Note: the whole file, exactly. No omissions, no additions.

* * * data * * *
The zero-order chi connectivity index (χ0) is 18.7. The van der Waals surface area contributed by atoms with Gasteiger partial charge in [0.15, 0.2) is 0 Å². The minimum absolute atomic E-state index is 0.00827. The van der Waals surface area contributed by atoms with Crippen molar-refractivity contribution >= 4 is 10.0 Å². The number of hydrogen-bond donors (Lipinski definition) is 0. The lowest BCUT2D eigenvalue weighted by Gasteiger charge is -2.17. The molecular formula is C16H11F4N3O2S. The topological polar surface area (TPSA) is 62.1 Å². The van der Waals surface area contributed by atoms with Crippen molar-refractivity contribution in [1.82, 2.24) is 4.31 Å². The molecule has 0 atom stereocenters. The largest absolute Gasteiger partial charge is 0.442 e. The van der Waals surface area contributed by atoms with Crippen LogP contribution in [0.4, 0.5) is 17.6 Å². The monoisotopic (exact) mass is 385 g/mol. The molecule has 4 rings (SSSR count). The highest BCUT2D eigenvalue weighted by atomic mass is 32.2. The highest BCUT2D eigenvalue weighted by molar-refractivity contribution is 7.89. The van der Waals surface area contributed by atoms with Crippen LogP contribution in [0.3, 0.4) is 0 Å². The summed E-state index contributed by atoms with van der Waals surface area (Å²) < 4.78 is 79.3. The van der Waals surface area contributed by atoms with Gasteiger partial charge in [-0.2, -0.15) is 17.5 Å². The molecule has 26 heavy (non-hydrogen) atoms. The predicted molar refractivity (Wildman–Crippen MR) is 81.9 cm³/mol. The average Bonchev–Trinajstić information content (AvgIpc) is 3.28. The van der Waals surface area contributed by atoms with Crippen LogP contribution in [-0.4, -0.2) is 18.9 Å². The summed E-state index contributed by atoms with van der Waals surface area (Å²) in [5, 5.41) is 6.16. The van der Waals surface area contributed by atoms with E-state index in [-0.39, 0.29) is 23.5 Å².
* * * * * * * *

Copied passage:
The zero-order chi connectivity index (χ0) is 18.7. The van der Waals surface area contributed by atoms with Gasteiger partial charge in [0.15, 0.2) is 0 Å². The minimum absolute atomic E-state index is 0.00827. The van der Waals surface area contributed by atoms with Crippen molar-refractivity contribution >= 4 is 10.0 Å². The number of hydrogen-bond donors (Lipinski definition) is 0. The lowest BCUT2D eigenvalue weighted by Gasteiger charge is -2.17. The molecular formula is C16H11F4N3O2S. The topological polar surface area (TPSA) is 62.1 Å². The van der Waals surface area contributed by atoms with Crippen molar-refractivity contribution in [1.82, 2.24) is 4.31 Å². The molecule has 0 atom stereocenters. The largest absolute Gasteiger partial charge is 0.442 e. The van der Waals surface area contributed by atoms with Crippen LogP contribution in [0.4, 0.5) is 17.6 Å². The monoisotopic (exact) mass is 385 g/mol. The molecule has 4 rings (SSSR count). The highest BCUT2D eigenvalue weighted by atomic mass is 32.2. The highest BCUT2D eigenvalue weighted by molar-refractivity contribution is 7.89. The van der Waals surface area contributed by atoms with Crippen LogP contribution in [0.3, 0.4) is 0 Å². The summed E-state index contributed by atoms with van der Waals surface area (Å²) < 4.78 is 79.3. The van der Waals surface area contributed by atoms with Gasteiger partial charge in [-0.2, -0.15) is 17.5 Å². The molecule has 26 heavy (non-hydrogen) atoms. The predicted molar refractivity (Wildman–Crippen MR) is 81.9 cm³/mol. The average Bonchev–Trinajstić information content (AvgIpc) is 3.28. The van der Waals surface area contributed by atoms with Crippen LogP contribution in [-0.4, -0.2) is 18.9 Å². The summed E-state index contributed by atoms with van der Waals surface area (Å²) in [5, 5.41) is 6.16. The van der Waals surface area contributed by atoms with E-state index in [-0.39, 0.29) is 23.5 Å².